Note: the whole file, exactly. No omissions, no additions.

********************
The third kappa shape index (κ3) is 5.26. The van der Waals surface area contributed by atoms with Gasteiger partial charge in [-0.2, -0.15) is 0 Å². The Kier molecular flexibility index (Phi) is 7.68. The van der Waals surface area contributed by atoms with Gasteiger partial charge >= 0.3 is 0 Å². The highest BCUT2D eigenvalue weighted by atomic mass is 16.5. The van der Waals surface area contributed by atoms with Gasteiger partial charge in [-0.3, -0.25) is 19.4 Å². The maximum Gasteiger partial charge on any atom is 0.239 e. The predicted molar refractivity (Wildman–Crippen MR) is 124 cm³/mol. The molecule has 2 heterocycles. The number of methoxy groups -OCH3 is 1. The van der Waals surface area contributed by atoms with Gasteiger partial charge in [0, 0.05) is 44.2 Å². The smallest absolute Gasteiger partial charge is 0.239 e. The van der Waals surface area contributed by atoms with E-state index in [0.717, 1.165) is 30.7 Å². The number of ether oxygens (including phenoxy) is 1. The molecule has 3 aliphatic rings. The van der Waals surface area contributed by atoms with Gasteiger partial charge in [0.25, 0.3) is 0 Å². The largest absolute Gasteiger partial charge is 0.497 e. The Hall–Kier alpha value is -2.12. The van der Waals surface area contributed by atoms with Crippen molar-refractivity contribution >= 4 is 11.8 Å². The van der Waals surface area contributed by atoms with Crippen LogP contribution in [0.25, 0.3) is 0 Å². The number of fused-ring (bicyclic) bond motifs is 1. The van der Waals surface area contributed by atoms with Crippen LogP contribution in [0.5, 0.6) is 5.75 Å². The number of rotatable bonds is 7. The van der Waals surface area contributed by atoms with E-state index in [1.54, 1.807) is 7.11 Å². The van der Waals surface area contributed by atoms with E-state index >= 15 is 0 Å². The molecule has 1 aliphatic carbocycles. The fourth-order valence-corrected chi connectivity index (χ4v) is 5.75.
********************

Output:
The third kappa shape index (κ3) is 5.26. The van der Waals surface area contributed by atoms with Gasteiger partial charge in [-0.2, -0.15) is 0 Å². The Kier molecular flexibility index (Phi) is 7.68. The van der Waals surface area contributed by atoms with Gasteiger partial charge >= 0.3 is 0 Å². The highest BCUT2D eigenvalue weighted by atomic mass is 16.5. The van der Waals surface area contributed by atoms with Gasteiger partial charge in [-0.3, -0.25) is 19.4 Å². The maximum Gasteiger partial charge on any atom is 0.239 e. The predicted molar refractivity (Wildman–Crippen MR) is 124 cm³/mol. The molecule has 2 heterocycles. The number of methoxy groups -OCH3 is 1. The van der Waals surface area contributed by atoms with Gasteiger partial charge in [0, 0.05) is 44.2 Å². The smallest absolute Gasteiger partial charge is 0.239 e. The van der Waals surface area contributed by atoms with E-state index in [0.717, 1.165) is 30.7 Å². The number of ether oxygens (including phenoxy) is 1. The molecule has 3 aliphatic rings. The van der Waals surface area contributed by atoms with Gasteiger partial charge in [0.25, 0.3) is 0 Å². The largest absolute Gasteiger partial charge is 0.497 e. The Hall–Kier alpha value is -2.12. The van der Waals surface area contributed by atoms with Crippen molar-refractivity contribution >= 4 is 11.8 Å². The van der Waals surface area contributed by atoms with Crippen LogP contribution in [0.25, 0.3) is 0 Å². The number of fused-ring (bicyclic) bond motifs is 1. The van der Waals surface area contributed by atoms with Crippen LogP contribution in [0.5, 0.6) is 5.75 Å². The number of rotatable bonds is 7. The van der Waals surface area contributed by atoms with E-state index in [1.54, 1.807) is 7.11 Å². The van der Waals surface area contributed by atoms with E-state index >= 15 is 0 Å². The molecule has 1 aliphatic carbocycles. The fourth-order valence-corrected chi connectivity index (χ4v) is 5.75.